Appellant commenced the business operations involved in this case in April 1960, at a time when he was in serious financial difficulty. He ran the business, hired employees, and composed the advertising. The business consisted of mailing out advertising, receiving mail orders from customers, and mailing merchandise to customers. Refunds (and later exchanges) were promised to all who were not completely satisfied. Appellant operated under an arrangement with New York concerns whereby he would receive one-half of the purchase price of merchandise sold, and was required to supply the merchandise, and make refunds of the full purchase price where requested. This arrangement was obviously one that could not be profitable to appellant unless only a relatively small number of refunds were made.

6

Appellant instructed his employees not to make refunds to the general public, but to make refunds only in response to demands made through the Post Office Department, the Better Business Bureau, or through attorneys. He also said that only those purchasers who wrote threatening letters or put up a "big fuss" were to receive refunds. An unknown number of purchasers never received replies to their demands for refunds. Kaplan had an employee total up the amount of refunds made and then told her she was making too many refunds and not to make any more for awhile. When another employee promised an irate customer that a refund would be made, Kaplan threatened to deduct the refund from the employee's salary if she ever did such a thing again. Once Kaplan dumped into a waste basket certain shoe records containing requests for refunds that had not been made with the remark that "now there won't be any more shoe records left for anyone to check." This occurred a few days after he was interviewed by a postal inspector. Kaplan also mailed to persons requesting refunds a letter stating that due to his company's financial condition he was unable to make full refunds; but would if the customer would pay $2.00 additional. During and after this entire time Kaplan continued to mail out catalogs which carried advertisements guaranteeing that full refunds would be made, or exchanges, upon request. Before Kaplan was informed that the postal inspector was investigating his failure to make refunds as advertised, refunds made by his company varied between one and four per cent of gross sales. After that, they amounted to ten per cent.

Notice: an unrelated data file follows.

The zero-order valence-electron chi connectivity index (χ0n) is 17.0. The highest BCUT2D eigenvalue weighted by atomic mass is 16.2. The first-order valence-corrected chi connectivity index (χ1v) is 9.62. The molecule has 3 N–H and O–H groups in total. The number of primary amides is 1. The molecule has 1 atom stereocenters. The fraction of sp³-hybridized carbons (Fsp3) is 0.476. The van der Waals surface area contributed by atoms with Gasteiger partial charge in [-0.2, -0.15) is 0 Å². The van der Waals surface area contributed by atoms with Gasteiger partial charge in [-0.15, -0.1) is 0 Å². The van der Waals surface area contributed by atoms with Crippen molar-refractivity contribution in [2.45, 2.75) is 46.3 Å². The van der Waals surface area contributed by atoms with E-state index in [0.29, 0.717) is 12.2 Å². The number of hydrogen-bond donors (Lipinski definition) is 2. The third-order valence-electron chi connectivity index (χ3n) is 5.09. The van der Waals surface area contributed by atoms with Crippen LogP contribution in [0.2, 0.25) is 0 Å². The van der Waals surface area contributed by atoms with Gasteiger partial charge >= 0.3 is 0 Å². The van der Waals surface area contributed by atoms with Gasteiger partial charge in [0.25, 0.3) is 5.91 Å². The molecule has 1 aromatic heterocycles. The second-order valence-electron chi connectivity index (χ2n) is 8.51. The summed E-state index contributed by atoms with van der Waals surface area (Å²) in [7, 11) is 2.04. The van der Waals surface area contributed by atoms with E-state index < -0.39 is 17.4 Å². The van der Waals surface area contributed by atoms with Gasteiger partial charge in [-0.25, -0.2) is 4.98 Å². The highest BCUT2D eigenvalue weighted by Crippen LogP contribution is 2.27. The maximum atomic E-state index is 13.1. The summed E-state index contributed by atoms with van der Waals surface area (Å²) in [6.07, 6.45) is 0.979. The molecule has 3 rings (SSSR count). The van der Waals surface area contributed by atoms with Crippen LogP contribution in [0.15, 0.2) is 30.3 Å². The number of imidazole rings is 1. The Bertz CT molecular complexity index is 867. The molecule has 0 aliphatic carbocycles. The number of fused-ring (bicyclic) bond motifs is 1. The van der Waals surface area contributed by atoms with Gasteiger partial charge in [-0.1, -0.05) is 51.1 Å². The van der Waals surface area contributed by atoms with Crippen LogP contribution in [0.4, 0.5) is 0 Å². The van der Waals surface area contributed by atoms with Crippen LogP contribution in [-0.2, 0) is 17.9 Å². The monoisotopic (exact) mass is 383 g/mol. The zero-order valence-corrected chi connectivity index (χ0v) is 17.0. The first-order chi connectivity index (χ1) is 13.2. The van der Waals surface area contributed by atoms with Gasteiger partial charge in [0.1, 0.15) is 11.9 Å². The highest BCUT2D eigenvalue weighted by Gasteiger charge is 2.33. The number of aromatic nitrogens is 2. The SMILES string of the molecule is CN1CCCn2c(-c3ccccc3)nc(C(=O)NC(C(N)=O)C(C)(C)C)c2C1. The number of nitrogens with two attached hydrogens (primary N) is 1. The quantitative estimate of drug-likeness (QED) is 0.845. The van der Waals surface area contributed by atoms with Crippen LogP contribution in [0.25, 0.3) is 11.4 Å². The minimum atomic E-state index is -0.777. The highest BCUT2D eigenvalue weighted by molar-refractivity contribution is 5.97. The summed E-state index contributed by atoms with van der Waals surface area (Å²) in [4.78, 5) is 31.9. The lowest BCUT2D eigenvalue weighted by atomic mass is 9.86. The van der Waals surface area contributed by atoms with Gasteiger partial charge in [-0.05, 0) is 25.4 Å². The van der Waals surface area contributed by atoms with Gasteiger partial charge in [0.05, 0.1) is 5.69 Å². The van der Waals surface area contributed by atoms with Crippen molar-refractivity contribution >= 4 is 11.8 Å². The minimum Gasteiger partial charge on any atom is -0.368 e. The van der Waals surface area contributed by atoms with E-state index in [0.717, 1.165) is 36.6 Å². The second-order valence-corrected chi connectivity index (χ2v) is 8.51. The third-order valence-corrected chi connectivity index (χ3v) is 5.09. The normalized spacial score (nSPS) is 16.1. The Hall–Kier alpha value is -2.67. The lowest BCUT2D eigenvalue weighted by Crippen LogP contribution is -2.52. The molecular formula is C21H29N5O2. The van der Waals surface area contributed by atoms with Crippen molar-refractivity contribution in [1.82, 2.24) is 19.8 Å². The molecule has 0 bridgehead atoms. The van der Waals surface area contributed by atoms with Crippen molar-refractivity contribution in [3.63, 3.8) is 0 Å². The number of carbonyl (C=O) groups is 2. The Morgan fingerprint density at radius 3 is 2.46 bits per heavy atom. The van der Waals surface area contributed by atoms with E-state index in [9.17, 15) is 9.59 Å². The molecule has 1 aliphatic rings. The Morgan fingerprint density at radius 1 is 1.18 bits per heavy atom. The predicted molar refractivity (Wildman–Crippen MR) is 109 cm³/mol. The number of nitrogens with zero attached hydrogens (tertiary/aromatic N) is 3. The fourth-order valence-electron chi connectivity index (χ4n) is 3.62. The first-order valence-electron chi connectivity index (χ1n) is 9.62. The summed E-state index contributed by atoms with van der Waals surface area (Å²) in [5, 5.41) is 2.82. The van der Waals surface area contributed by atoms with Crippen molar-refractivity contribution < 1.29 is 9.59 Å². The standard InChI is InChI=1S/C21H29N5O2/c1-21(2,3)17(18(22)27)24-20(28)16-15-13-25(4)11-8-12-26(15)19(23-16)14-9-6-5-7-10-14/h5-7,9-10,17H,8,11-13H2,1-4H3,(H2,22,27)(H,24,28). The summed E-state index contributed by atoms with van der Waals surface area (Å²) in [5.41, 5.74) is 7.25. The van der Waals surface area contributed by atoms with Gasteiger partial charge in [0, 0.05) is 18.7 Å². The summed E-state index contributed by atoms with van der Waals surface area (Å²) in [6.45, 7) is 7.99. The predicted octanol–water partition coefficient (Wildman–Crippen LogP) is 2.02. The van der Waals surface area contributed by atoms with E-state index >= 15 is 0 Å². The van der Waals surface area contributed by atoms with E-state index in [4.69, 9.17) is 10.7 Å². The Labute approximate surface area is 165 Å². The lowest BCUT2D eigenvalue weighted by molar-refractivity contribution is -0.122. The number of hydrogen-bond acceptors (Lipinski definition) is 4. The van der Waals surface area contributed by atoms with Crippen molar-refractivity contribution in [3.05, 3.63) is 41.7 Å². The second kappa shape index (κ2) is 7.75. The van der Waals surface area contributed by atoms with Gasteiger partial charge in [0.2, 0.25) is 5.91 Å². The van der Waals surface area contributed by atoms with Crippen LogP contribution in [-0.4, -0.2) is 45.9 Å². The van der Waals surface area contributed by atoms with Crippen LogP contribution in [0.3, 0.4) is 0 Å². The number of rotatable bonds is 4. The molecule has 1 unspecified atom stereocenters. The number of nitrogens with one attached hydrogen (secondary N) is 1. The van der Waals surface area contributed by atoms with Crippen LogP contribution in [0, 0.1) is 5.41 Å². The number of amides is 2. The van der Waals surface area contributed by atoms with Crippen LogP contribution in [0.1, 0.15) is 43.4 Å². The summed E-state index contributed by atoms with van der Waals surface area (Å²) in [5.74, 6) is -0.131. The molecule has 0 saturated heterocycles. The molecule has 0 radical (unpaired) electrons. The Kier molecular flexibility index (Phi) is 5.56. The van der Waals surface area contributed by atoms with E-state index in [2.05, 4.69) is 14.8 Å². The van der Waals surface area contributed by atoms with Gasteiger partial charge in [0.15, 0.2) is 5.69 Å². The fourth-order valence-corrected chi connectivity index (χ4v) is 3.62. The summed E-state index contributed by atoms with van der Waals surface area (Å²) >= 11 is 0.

7

About two weeks after appellant was arraigned on the indictment in this case he telephoned a former employee, asked if she had given the District Attorney any information regarding his business, and advised her not to offer more information than she had to. The next day he came to her house and said that she could get a sentence of ten years due to her involvement with his company. He said that she could help by leaving town to avoid service of subpoena, and that if she testified about his throwing out the shoe records she would get into trouble.

8

These facts, together with others in the case, clearly constitute evidence sufficient to support the trial court's finding based on a logical inference, that appellant specifically intended to and did devise a scheme to defraud, and that he did make false representations concerning refunds, and used the mails to further his scheme.